The Lincoln Lawyer
Before Abraham Lincoln became our greatest president, he was a great corporate lawyer. And before he was a corporate lawyer, he was a brilliant trial lawyer.
In the 1840s, Lincoln represented a Revolutionary War widow who had been bilked out of most of her pension. The widow had retained a claim agent to help her collect the $500 pension. The agent then kept half the pension for himself, claiming it was part of the contract.
Here are Lincoln’s notes for his closing argument:
“No contract. Not professional services. Unreasonable charge. Money retained by defendant – not given by plaintiff. Revolutionary War. Describe Valley Forge privation. Ice. Soldiers’ bleeding feet. Plaintiffs’ husband. Soldier leaving home for army. SKIN DEFENDANT. Close”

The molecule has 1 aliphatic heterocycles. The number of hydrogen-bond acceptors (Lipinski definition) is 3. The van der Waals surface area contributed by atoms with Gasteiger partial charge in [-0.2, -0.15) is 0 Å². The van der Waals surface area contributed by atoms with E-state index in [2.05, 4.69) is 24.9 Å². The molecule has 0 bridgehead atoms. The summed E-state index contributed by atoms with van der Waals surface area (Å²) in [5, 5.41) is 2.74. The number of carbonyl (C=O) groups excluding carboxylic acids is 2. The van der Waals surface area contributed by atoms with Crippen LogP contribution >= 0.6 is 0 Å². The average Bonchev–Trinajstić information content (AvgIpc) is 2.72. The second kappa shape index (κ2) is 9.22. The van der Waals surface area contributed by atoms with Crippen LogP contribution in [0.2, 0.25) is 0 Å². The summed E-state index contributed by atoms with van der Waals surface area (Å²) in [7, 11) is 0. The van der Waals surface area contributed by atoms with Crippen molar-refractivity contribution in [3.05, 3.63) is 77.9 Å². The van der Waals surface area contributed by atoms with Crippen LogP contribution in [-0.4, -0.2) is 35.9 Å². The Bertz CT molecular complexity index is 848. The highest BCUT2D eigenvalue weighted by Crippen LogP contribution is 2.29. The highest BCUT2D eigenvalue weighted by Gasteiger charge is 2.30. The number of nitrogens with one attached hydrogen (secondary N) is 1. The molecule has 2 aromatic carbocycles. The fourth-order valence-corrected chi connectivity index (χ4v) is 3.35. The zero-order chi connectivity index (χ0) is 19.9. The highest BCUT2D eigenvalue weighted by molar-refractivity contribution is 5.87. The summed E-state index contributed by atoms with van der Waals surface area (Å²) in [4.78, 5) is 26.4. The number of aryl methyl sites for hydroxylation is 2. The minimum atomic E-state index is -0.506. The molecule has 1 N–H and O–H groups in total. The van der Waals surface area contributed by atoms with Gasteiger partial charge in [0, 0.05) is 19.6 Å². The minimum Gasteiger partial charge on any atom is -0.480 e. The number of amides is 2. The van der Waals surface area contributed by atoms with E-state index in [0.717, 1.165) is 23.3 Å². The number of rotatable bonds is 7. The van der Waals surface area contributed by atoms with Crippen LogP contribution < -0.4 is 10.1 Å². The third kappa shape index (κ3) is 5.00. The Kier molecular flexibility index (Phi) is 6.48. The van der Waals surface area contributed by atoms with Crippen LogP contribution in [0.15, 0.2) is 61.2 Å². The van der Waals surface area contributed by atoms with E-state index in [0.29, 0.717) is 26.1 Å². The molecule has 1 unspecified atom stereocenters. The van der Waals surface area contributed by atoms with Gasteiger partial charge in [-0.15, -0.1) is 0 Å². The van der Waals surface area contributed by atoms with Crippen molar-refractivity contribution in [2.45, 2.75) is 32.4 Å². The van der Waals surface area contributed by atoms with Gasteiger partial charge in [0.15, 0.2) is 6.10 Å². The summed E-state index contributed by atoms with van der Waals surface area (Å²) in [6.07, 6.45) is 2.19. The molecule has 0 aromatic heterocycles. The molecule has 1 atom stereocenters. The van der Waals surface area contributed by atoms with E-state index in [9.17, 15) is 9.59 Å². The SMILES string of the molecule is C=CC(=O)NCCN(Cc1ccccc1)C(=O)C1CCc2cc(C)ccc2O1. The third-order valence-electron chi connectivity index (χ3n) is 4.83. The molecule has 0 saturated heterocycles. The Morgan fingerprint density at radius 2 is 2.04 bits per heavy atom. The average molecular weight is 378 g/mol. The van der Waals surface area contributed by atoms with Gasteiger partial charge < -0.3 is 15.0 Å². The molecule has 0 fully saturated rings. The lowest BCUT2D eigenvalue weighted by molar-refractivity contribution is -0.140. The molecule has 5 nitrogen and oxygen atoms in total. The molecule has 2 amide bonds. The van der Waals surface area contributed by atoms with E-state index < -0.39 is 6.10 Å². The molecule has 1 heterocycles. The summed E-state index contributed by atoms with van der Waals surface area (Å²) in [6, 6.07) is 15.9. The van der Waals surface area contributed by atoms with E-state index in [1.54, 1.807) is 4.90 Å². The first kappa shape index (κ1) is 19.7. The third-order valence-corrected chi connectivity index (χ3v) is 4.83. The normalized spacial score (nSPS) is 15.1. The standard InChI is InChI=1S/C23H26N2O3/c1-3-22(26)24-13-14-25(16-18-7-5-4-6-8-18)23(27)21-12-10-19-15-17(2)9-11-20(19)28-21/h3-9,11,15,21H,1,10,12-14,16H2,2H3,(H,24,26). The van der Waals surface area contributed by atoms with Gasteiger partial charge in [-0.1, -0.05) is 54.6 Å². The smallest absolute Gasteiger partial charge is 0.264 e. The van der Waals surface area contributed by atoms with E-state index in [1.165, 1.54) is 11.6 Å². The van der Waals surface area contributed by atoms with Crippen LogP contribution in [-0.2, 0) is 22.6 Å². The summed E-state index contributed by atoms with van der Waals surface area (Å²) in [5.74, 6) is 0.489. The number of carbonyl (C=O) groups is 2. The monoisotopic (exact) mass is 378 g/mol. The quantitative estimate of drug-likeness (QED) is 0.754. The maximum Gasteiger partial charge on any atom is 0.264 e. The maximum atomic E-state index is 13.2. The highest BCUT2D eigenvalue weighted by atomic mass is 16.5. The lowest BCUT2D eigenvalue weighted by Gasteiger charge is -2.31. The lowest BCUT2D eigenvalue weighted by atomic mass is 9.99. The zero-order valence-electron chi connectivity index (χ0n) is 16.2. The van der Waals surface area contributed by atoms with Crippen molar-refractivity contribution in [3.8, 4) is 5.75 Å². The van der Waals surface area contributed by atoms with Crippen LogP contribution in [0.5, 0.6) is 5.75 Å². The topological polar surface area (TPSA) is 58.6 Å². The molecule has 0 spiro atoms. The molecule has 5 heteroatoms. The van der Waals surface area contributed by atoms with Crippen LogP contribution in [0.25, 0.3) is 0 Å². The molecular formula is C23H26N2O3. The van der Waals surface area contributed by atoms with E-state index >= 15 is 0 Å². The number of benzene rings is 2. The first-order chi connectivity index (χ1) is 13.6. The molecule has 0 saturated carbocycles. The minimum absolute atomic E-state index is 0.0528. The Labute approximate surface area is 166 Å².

From the notes, it appears Lincoln made scrambled eggs of the traditional closing points set out in Aristotle’s Rhetoric.
Aristotle wrote that a great speech should begin with ethos, which means basically establishing a rapport with the audience, assure them that you have something worthwhile to say.
Next, the speech should move to logos, appealing to reason and logic to explain why your argument is fair.
Finally, the speech moves to pathos, appealing to emotion to sway the audience toward your argument.
Lincoln appears to have left ethos out altgother, but maybe that was because he was Lincoln. Instead, Lincoln started out with a cold reading of the law. It is not a contract, and not a valid payment, he pointed out.
Only then did Lincoln pour on the pathos, pointing out the sacrifice the war veteran had made for his country and the outrageous conduct of the agent. It is interesting to note that Lincoln held back on the scorn until the end of the argument, so that the audience is more likely to remember this injustice, rather than the moral debt owed to the widow.
Lincoln shows us that rules are merely guideposts, and we should trust our own judgment before we blindly follow two thousand year old outlines.